I am proud to say that my daughter is happy, healthy and the best decision that I have ever made in my life. With her I gave myself the right to make the choice, instead of falling to pressures and “advice” from those around me. As she grows older, I have normal parental fears, but I try to remain confident that I am up for the challenge. Before I sent this story to be published, I was tormented. I waffled over whether to attach my name or to remain anonymous. It was not because of a sense of shame, but to shield my daughter from potential ridicule or hatred that may be directed toward her. Our lives our naturally intertwined and my decisions affect her, and vice versa. I asked her what she thought I should do and she said, “Mom, I want you to write what is important to you. We will handle the problems as they come.” We made this choice together, as a family. That is real choice.
Two decades ago, I was not in an emotional, spiritual, or financial place to bring a child into this world. Instead, I waited until I could handle the responsibilities of Motherhood. My life, my daughter’s life, and the next generation of women will be better for it. Unfortunately, because of my cowardice to stand up to my husband twenty years ago and the toll that it took on my insides, she will never know the joys of a sibling. My uterus may be closed for business, but I will continue to fight for those that are still functioning; including my daughter’s. Who’s next?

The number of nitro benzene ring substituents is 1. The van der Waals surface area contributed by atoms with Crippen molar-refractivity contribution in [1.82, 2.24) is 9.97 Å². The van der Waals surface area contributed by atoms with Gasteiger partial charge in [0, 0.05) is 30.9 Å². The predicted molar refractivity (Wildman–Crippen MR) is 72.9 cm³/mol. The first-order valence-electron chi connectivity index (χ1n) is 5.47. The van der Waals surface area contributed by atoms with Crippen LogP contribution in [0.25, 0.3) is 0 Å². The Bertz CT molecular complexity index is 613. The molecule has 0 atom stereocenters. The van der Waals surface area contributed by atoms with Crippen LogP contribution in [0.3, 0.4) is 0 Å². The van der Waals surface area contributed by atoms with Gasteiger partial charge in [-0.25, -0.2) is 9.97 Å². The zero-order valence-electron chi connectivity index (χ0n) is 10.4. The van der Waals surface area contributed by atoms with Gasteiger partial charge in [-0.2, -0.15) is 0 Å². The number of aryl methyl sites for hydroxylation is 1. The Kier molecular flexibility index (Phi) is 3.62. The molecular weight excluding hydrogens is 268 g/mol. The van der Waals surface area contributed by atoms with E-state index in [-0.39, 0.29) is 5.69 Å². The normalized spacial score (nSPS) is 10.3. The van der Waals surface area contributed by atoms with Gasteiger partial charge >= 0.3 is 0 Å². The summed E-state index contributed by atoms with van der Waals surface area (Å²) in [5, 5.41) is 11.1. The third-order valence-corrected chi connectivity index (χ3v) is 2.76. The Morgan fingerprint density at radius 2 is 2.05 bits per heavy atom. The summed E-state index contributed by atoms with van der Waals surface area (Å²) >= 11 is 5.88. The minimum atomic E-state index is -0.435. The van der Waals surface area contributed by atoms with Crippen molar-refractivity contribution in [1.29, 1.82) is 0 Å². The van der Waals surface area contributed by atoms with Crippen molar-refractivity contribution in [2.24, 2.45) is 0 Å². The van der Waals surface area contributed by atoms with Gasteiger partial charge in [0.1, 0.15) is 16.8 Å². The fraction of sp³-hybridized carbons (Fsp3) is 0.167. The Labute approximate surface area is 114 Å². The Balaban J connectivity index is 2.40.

Jodi Renee’ Thomas spent the majority of her adult life as an alternative fashion designer/dominatrix, until the writing bug called her away. She believes in living life to the fullest, and then chronicals her antics on her blog “Confessions of a Party Girl.” She is a proud pupil of the school of life, in which each semester she gets varying grades from Suma cum Laud to this lesson needs to be repeated; but she keeps going strong. By day she is managing editor for DStripped Magazine in which she has a featured column entitled “Relationship Rehab.” By night, she trolls Facebook and tries to write articles that entertain and inform. She happily lives in the sunny state of Florida with her aspiring writer/designer daughter Xoe Lizbeth, and her cats Rocko and Shaft, who like to help her type.